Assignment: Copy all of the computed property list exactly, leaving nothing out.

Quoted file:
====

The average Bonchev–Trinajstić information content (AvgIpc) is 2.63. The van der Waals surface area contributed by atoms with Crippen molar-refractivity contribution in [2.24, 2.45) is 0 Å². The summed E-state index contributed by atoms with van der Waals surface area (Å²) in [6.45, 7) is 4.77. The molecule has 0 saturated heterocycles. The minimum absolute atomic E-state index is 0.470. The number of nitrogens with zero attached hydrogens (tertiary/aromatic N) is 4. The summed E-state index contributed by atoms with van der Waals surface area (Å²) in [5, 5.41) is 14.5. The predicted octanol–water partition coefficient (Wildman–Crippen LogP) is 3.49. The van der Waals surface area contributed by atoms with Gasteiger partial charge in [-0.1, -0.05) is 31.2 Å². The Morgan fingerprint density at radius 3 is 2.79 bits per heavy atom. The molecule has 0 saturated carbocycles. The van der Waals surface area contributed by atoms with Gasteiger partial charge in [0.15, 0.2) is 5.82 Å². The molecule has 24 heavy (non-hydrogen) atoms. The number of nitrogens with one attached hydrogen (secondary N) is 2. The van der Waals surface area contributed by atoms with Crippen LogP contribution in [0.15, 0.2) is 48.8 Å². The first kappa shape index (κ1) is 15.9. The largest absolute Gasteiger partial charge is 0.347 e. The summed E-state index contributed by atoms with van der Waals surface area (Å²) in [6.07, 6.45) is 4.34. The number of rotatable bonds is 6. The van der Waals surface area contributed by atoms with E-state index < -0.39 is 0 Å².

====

The average Bonchev–Trinajstić information content (AvgIpc) is 2.63. The van der Waals surface area contributed by atoms with Crippen molar-refractivity contribution in [2.24, 2.45) is 0 Å². The summed E-state index contributed by atoms with van der Waals surface area (Å²) in [6.45, 7) is 4.77. The molecule has 0 saturated heterocycles. The minimum absolute atomic E-state index is 0.470. The number of nitrogens with zero attached hydrogens (tertiary/aromatic N) is 4. The summed E-state index contributed by atoms with van der Waals surface area (Å²) in [5, 5.41) is 14.5. The predicted octanol–water partition coefficient (Wildman–Crippen LogP) is 3.49. The van der Waals surface area contributed by atoms with Gasteiger partial charge in [-0.1, -0.05) is 31.2 Å². The Morgan fingerprint density at radius 3 is 2.79 bits per heavy atom. The molecule has 0 saturated carbocycles. The van der Waals surface area contributed by atoms with Gasteiger partial charge in [0.15, 0.2) is 5.82 Å². The molecule has 24 heavy (non-hydrogen) atoms. The number of nitrogens with one attached hydrogen (secondary N) is 2. The van der Waals surface area contributed by atoms with Crippen LogP contribution in [0.15, 0.2) is 48.8 Å². The first kappa shape index (κ1) is 15.9. The largest absolute Gasteiger partial charge is 0.347 e. The summed E-state index contributed by atoms with van der Waals surface area (Å²) in [6.07, 6.45) is 4.34. The number of rotatable bonds is 6. The van der Waals surface area contributed by atoms with E-state index < -0.39 is 0 Å².